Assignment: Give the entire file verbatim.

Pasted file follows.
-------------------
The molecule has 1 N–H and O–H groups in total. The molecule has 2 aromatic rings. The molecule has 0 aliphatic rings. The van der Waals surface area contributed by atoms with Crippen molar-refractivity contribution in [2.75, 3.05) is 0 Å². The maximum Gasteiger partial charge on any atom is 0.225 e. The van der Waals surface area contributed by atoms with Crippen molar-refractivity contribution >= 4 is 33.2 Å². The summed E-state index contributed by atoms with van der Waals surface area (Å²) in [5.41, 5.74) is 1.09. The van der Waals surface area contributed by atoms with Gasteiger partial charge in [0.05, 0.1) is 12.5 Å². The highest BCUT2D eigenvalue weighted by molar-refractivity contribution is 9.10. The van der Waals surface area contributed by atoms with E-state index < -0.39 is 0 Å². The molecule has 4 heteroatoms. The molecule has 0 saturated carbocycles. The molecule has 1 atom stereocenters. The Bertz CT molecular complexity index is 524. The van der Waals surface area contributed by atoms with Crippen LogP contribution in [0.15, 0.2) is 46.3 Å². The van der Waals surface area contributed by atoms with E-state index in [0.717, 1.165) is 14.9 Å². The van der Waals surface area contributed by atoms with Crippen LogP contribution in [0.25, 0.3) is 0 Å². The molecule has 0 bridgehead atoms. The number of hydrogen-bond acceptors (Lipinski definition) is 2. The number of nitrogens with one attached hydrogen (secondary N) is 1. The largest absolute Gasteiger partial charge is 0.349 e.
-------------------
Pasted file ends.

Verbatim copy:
The molecule has 1 N–H and O–H groups in total. The molecule has 2 aromatic rings. The molecule has 0 aliphatic rings. The van der Waals surface area contributed by atoms with Crippen molar-refractivity contribution in [2.75, 3.05) is 0 Å². The maximum Gasteiger partial charge on any atom is 0.225 e. The van der Waals surface area contributed by atoms with Crippen molar-refractivity contribution >= 4 is 33.2 Å². The summed E-state index contributed by atoms with van der Waals surface area (Å²) in [5.41, 5.74) is 1.09. The van der Waals surface area contributed by atoms with Gasteiger partial charge in [0.05, 0.1) is 12.5 Å². The highest BCUT2D eigenvalue weighted by molar-refractivity contribution is 9.10. The van der Waals surface area contributed by atoms with E-state index < -0.39 is 0 Å². The molecule has 4 heteroatoms. The molecule has 0 saturated carbocycles. The molecule has 1 atom stereocenters. The Bertz CT molecular complexity index is 524. The van der Waals surface area contributed by atoms with Crippen LogP contribution in [0.15, 0.2) is 46.3 Å². The van der Waals surface area contributed by atoms with E-state index in [0.717, 1.165) is 14.9 Å². The van der Waals surface area contributed by atoms with Crippen LogP contribution in [0.25, 0.3) is 0 Å². The molecule has 0 bridgehead atoms. The number of hydrogen-bond acceptors (Lipinski definition) is 2. The number of nitrogens with one attached hydrogen (secondary N) is 1. The largest absolute Gasteiger partial charge is 0.349 e.